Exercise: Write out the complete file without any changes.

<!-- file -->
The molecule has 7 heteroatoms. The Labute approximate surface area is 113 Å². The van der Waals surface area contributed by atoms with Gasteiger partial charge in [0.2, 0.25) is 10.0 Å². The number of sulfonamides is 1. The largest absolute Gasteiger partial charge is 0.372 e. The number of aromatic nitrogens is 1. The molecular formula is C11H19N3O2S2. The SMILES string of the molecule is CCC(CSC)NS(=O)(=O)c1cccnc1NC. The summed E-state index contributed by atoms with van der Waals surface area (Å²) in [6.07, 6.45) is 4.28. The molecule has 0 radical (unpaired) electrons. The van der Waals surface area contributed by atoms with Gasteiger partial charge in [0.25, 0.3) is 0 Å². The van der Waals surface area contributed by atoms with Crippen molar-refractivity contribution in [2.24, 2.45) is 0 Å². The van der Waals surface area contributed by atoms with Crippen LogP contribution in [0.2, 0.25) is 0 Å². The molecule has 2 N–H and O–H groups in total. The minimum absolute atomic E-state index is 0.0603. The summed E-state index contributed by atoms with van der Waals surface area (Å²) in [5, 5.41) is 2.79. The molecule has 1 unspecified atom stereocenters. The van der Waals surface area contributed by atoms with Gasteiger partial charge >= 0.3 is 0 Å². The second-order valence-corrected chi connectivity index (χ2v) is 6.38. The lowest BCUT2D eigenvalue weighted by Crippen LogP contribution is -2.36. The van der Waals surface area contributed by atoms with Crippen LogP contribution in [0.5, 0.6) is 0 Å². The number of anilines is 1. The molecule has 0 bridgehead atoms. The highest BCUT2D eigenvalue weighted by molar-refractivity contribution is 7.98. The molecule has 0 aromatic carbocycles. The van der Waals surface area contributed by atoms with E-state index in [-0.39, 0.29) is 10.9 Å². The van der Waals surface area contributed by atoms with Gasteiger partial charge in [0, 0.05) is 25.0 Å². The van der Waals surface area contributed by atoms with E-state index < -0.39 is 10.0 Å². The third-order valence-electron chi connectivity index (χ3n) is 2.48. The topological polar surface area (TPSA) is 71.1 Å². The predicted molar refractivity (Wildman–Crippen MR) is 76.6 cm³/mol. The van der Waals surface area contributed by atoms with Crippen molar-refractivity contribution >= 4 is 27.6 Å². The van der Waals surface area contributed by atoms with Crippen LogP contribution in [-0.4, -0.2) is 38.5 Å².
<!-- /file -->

The molecule has 7 heteroatoms. The Labute approximate surface area is 113 Å². The van der Waals surface area contributed by atoms with Gasteiger partial charge in [0.2, 0.25) is 10.0 Å². The number of sulfonamides is 1. The largest absolute Gasteiger partial charge is 0.372 e. The number of aromatic nitrogens is 1. The molecular formula is C11H19N3O2S2. The SMILES string of the molecule is CCC(CSC)NS(=O)(=O)c1cccnc1NC. The summed E-state index contributed by atoms with van der Waals surface area (Å²) in [6.07, 6.45) is 4.28. The molecule has 0 radical (unpaired) electrons. The van der Waals surface area contributed by atoms with Gasteiger partial charge in [0.25, 0.3) is 0 Å². The van der Waals surface area contributed by atoms with Crippen molar-refractivity contribution in [2.24, 2.45) is 0 Å². The van der Waals surface area contributed by atoms with Crippen LogP contribution in [0.2, 0.25) is 0 Å². The molecule has 2 N–H and O–H groups in total. The minimum absolute atomic E-state index is 0.0603. The summed E-state index contributed by atoms with van der Waals surface area (Å²) in [5, 5.41) is 2.79. The molecule has 1 unspecified atom stereocenters. The van der Waals surface area contributed by atoms with Gasteiger partial charge >= 0.3 is 0 Å². The second-order valence-corrected chi connectivity index (χ2v) is 6.38. The lowest BCUT2D eigenvalue weighted by Crippen LogP contribution is -2.36. The van der Waals surface area contributed by atoms with Crippen LogP contribution in [0.5, 0.6) is 0 Å². The number of anilines is 1. The molecule has 0 bridgehead atoms. The highest BCUT2D eigenvalue weighted by molar-refractivity contribution is 7.98. The molecule has 0 aromatic carbocycles. The van der Waals surface area contributed by atoms with E-state index in [-0.39, 0.29) is 10.9 Å². The van der Waals surface area contributed by atoms with Gasteiger partial charge in [0, 0.05) is 25.0 Å². The van der Waals surface area contributed by atoms with E-state index < -0.39 is 10.0 Å². The third-order valence-electron chi connectivity index (χ3n) is 2.48. The topological polar surface area (TPSA) is 71.1 Å². The predicted molar refractivity (Wildman–Crippen MR) is 76.6 cm³/mol. The van der Waals surface area contributed by atoms with Crippen molar-refractivity contribution >= 4 is 27.6 Å². The van der Waals surface area contributed by atoms with Crippen LogP contribution in [-0.4, -0.2) is 38.5 Å².